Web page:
SEC pushes in-line XBRL. CFA endorses digital data.

iXBRL signals end to dual filing. CFA Institute reports on 'transformational’ digital technology.

The US Securities and Exchange Commission (SEC) is proposing to ‘green light’ in-line XBRL (iXBRL) for US listed company filings. iXBRL combines human readable HTML and machine readable XBRL in a single document. Structuring financial information can also assist in automating regulatory filings and business information processing. By tagging the numeric and narrative-based disclosure elements of financial statements and risk/return summaries in XBRL, disclosure items are standardized and can be immediately processed by software for analysis. iXBRL signals the end of ‘dual filing’ whereby both an HTML version and an XBRL version were submitted that could lead to inconsistencies between the two filings. The SEC has released a video explaining its new ‘viewer’ that is said to support in-depth analysis of individual filings. The SEC also reports a new xBRL-JSON draft specification which will provide a ‘very simple way to make XBRL data easier to consume.’


XBRL received a strong endorsement from the CFA Institute last year with the publication of a 60-page report, ‘Data and technology, transforming the financial information landscape.’ Authors Mohini Singh and Sandra Peters argue that the same technology that is transforming regulatory filing can be further harnessed to ‘reform the financial reporting process end to end.’ The report examines the effects of data and technology on the finance function, on data capture, management, analysis, and use in financial reports and audit.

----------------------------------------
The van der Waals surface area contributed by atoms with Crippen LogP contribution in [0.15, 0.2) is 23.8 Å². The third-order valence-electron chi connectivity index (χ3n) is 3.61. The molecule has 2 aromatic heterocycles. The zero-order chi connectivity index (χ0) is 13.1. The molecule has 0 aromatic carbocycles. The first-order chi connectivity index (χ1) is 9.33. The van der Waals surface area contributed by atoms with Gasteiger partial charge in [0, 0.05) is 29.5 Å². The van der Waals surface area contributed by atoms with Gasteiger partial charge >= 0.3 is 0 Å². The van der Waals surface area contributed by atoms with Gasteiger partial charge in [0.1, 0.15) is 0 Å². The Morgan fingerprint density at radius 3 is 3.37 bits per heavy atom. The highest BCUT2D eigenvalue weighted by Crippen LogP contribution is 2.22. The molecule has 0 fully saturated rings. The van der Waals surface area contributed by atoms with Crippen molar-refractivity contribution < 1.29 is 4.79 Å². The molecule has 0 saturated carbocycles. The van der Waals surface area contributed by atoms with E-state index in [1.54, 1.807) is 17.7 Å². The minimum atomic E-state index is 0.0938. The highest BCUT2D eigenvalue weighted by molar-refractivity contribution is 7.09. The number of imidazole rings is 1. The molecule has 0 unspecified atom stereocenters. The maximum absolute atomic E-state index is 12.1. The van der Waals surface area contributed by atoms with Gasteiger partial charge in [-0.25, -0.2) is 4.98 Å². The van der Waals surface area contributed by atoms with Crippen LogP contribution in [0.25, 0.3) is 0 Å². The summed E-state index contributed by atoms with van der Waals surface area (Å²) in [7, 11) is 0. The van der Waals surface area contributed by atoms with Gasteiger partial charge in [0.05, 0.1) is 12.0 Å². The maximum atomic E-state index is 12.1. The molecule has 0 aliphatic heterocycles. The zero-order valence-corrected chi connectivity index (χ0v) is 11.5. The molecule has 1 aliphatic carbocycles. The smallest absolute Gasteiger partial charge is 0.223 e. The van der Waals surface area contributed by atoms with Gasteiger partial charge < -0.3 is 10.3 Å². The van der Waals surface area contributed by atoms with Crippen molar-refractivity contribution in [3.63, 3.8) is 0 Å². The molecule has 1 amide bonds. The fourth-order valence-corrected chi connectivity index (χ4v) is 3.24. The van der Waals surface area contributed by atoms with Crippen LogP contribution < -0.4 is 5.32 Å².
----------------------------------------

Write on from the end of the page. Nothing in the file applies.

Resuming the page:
Companies need to structure data early in the reporting process and to see structured data as a form of communication, not just a delivery mechanism. Today, companies view structured reporting as a compliance exercise and cost center. Data is not structured at source, early in the financial reporting process rather as an additional step needed to fulfill regulatory filing needs. Regulators need to require structured reporting beyond financial statements and allow investors a deeper look into annual reports (see above!).

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